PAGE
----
Wednesday, December 02, 2009

Thank heavens my sick mother wasn't at the mercy of the NHS

By British writer, Richard Littlejohn

For the past two weeks I've been in Detroit, Michigan, where my mother is recovering from a car accident. It was touch and go for a while, but I'm delighted to report that she's on the mend. The level of care she has received has been extraordinary. Mum owes her life to the superb doctors and nurses at the William Beaumont Hospital. Not for the first time. She's on the same ward where she was treated for a heart condition two years ago, which inspired me to write about this remarkable medical institution and contrast it with our own sacred National Health Service.

From the $4-a-day valet parking at the front door to the space age facilities in intensive care, it is not so much a different world as another planet.

The last time I visited one of our flagship NHS hospitals, a small fortune had been spent tarting up the reception area but the toilets were filthy and the rubbish bins were overflowing, squalid incubators for every superbug known to man - and probably some still to be discovered. For valet parking, read wheel-clampers. I don't doubt the dedication of the medical staff, but the management of the NHS is a disgrace. No one seems to take any responsibility, nor cares less.

Mum's treatment has been co-ordinated by her own GP, who has visited the hospital every single day, even over the Thanksgiving holiday. He's been what the Americans call the 'go-to guy', available night and day. From the beginning, it was abundantly clear he wasn't going to give up on her.

Try to imagine an NHS general practitioner visiting his patients on Christmas morning. They won't lower themselves to do out-of-hours house calls. You can't even get to see your GP the same day unless you're prepared to get up at the crack of dawn and keep hitting the redial button until the automated answering system sees fit to let you speak to a real human being - or, failing that, a hatchet-faced 'Computer Says No' receptionist. Even then, the chances of getting an appointment which suits you are about as remote as winning the Lottery and you'll be lucky to see the same doctor twice.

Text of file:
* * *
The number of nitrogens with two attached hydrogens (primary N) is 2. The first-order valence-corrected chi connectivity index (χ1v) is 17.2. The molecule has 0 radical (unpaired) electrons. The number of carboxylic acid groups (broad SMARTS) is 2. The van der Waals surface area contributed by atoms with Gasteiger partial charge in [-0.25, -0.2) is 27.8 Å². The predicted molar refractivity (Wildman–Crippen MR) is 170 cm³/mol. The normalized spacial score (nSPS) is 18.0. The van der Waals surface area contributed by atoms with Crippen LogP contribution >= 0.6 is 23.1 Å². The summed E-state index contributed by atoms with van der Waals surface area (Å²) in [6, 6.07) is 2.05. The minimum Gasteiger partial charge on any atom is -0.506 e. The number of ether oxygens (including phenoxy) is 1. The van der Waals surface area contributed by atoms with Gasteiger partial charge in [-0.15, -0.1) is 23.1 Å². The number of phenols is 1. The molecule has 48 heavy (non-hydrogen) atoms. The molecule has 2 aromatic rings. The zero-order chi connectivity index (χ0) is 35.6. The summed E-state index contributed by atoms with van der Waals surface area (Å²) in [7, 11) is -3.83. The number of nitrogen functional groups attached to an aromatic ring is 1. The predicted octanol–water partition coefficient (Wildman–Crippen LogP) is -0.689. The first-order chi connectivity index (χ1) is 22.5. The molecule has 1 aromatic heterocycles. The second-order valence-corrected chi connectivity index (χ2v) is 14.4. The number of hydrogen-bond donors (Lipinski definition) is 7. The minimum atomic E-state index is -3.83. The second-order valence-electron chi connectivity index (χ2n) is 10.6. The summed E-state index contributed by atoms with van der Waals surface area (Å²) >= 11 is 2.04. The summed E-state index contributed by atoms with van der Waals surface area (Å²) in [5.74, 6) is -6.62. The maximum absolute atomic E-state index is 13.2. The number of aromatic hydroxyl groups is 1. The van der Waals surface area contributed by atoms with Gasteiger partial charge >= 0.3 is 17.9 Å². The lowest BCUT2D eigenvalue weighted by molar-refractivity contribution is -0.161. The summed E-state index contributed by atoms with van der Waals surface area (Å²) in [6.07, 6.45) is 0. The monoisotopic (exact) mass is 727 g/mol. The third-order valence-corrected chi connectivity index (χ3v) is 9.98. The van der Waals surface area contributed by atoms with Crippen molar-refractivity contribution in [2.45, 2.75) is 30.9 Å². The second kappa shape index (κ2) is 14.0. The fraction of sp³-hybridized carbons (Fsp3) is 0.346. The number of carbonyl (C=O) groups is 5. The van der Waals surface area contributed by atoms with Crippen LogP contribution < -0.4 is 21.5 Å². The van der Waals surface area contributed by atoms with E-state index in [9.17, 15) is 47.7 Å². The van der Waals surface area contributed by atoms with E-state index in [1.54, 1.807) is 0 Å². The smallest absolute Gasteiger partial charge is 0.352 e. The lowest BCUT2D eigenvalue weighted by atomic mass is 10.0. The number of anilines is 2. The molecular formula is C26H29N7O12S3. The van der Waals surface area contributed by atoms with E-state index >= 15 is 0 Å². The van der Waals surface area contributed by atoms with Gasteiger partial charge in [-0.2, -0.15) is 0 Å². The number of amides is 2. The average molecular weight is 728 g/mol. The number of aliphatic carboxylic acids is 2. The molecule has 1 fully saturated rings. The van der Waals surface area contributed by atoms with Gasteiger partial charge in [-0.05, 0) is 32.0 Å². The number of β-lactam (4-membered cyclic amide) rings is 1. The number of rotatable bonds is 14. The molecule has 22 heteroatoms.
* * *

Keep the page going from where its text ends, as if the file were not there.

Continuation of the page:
If you are unfortunate enough to get admitted to hospital, there's a good chance of contracting a fatal disease once you're in there, as a result of the criminally negligent standards of hygiene. The father of a friend went into an Essex hospital for a minor operation and was dead within days from MRSA. According to reports over the weekend, he was just one of thousands killed by the NHS every year.

Dozens of British hospitals have been exposed as having unusually high mortality rates, even though some had been given 'excellent' ratings under a complacent regime of self-serving, self-certification, which has allowed those nominally in charge to reward themselves with ever fatter bonuses while the coffins are being carted out of the back door.

This callous breed of bureaucrats is epitomised by the chief executive of Essex's Basildon and Thurrock University Foundation NHS Trust, Alan Whittle, who received an 11 per cent pay rise to £150,000 a year, even though more than 400 patients in his 'care' have died because of appalling hygiene, including blood-splattered wards and mould-infested equipment. He was last seen feeding his smug face at a family dinner, while simultaneously texting his 20-stone lover, Karen Bates, who was supposed to be in charge of patient safety and with whom he is now shacked up in hospital accommodation usually reserved for medical staff.